“Park was the first Vice-Marshal anyone had seen doing his rounds on a bicycle. He would arrive at an aerodrome by other transport and then, because of the desperate petrol shortage, pedal his way from squadron to squadron. Soon, however, he obtained a small MG sports car, painted bright red. The sight of Park threading his way through cratered streets in his ‘fire engine’, as it was popularly known, lifted morale everywhere in the island. He enjoyed driving it and he always picked up walking servicemen if he had a spare seat. Lieutenant Commander E.W. Whitley, a squadron mechanic, recalled one such lift, but not what they talked about: ‘From my position, he was almost God!’ Whitley admired the way Park got about on his own, ‘without a tribe of staff officers following, seeing for himself what was going on.’”
These accounts paint a more complete picture of the man, from the people who knew him personally. But what do these stories about an obscure RAF officer have to do with the concept of “legacy?” I’ll share my thought processes through a quick exercise. If I asked you to describe Keith Park, what would you say?
Here are the adjectives I’d use:
Those adjectives describe who Park was. But I haven’t really detailed his accomplishments; the things that Park did. I won’t go into great detail, but here is a short list:
- Shot down 22 enemy fighters in World War I
- Led the air defense over Dunkirk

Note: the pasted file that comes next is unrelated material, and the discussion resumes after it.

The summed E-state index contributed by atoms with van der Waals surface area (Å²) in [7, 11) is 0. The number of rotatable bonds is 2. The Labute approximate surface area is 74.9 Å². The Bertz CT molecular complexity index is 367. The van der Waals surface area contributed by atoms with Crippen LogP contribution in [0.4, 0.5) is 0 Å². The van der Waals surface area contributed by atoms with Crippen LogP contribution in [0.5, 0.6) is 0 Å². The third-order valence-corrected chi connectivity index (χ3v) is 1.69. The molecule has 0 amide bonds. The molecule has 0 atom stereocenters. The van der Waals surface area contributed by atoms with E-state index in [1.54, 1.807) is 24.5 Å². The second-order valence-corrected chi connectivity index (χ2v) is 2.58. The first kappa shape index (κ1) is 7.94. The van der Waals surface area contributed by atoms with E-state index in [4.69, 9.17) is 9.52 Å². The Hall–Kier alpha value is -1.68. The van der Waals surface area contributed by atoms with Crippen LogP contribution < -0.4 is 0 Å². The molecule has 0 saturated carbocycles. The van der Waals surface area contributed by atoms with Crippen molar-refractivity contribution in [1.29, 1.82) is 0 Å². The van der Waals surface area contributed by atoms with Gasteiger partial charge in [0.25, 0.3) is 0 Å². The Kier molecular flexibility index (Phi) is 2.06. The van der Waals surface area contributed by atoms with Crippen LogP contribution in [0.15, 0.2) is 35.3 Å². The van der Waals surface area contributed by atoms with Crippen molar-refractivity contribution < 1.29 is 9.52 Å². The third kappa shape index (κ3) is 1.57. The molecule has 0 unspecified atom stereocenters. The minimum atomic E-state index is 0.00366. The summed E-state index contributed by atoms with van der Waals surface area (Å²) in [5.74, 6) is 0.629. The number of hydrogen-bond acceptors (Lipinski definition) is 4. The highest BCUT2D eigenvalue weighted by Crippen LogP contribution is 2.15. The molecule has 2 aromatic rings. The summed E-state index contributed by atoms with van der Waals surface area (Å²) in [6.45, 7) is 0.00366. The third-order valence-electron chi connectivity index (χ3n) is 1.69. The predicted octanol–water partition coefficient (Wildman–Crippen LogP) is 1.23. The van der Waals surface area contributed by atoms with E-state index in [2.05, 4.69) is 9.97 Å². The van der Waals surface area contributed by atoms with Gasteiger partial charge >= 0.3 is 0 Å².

- Led the RAF to victory during the Battle of Britain
- Broke the aerial siege of Malta
That’s a pretty solid record of achievement. His leadership in the Battle of Britain alone would be enough for most people. Park literally saved the free world. As a leader, Park’s accomplishments speak for themselves.
So imagine my shock when, during my research, I came across a story about a statue to Park that was recently unveiled in London. When I saw a picture of the statue I was dumbstruck. In a moment, that picture answered the years of nagging doubt I’d been having about legacy. Since that moment, it has become one of my favorite statues.
That’s a statue to the man, not the Air Vice Marshal. It captures his leadership, not his accomplishments. Here he is, in his Mae West and helmet, pulling on his gloves. Resolute, calm, determined. His statue states simply, “let’s get to work.” Whoever designed the statue knew the sort of person Park was. It blew my mind. I was not used to looking at statues that way.
Here, Park was immortalized for who he was, not what he accomplished. But is that true of all leaders? Is it that simple, that we are remembered more for who we are than what we accomplish? If that’s the case, it should have a profound impact on how leaders approach their legacy.
Not content with a data point of one, I started looking at the statues of other leaders from the Battle of Britain, curious to see what their statues would tell me.
Sir Winston Churchill
Let’s start with Winston Churchill, arguably one of the greatest leaders of the 20th Century. More a force of nature than a man, he overcame a childhood of parental neglect and early political missteps to become the embodiment of his country’s defiant stand against Nazi Germany. He was a bombastic, uncomfortable cauldron of ego and inspiration, selfishness and sentiment, strength and softness. But these qualities and his complete abandonment to them made him the galvanizing leader who rallied his country during World War II. But that is how I see him from my research. What did those people who knew him think of the man?